Ever loved a conceptual design from an automaker only to be let down by the actual model that rolls off the assembly line? Things got a lot tougher for automakers in the last 30 years: safety, insurance, emissions, global platform sharing, etc. all make car designs far more constrained than they used to be.
Here's my biggest letdown, the Pontac Aztek:
The Ford Motor Company in general, for abandoning cars. Yeah yeah, Mustang. Fine. But what about people who want sedans, or basic transportation, or a hot hatch? Honda, Toyota, Subaru, and the Korean powerhouse of Hyundai and Kia don't seem to be bothered about selling these kind of cars along with their SUVs. It won't be long before Ford will use the same rationale (whatever it was) to add another set of doors, AWD and the body from the MACH-E to the Mustang.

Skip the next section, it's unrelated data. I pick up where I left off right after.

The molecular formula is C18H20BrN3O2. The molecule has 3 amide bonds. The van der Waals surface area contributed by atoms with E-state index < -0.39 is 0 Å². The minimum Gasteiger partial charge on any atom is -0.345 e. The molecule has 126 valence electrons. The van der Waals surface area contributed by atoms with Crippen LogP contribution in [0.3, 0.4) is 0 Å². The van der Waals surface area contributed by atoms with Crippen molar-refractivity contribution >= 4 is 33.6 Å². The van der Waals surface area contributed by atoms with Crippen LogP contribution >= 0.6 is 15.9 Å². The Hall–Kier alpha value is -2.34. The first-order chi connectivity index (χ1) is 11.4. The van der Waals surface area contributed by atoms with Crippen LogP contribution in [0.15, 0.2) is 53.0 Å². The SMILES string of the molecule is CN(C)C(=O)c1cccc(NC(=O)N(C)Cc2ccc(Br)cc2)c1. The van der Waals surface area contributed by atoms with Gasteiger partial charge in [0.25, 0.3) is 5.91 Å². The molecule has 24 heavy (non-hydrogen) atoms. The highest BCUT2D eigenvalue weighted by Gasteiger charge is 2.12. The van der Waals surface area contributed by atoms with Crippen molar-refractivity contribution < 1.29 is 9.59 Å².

My pet peeve has long been the Porsche Boxster.
Production car: Well, you know, not that. A true bummer because for a while there it really looked like we were going to get a legitimate successor to the 356.
But more than that, my main beef is with the whole idea of pre-production “concepts.” True concepts like the Cadillac Sixteen are amazing but increasingly rare. The so called concepts we get instead today are production models with huge wheels and tiny mirrors that inevitably look just a wee bit better than what’s put on sale a few months later. But what’s the point of getting our hopes up with a “concept” and then disappointing us with the production model?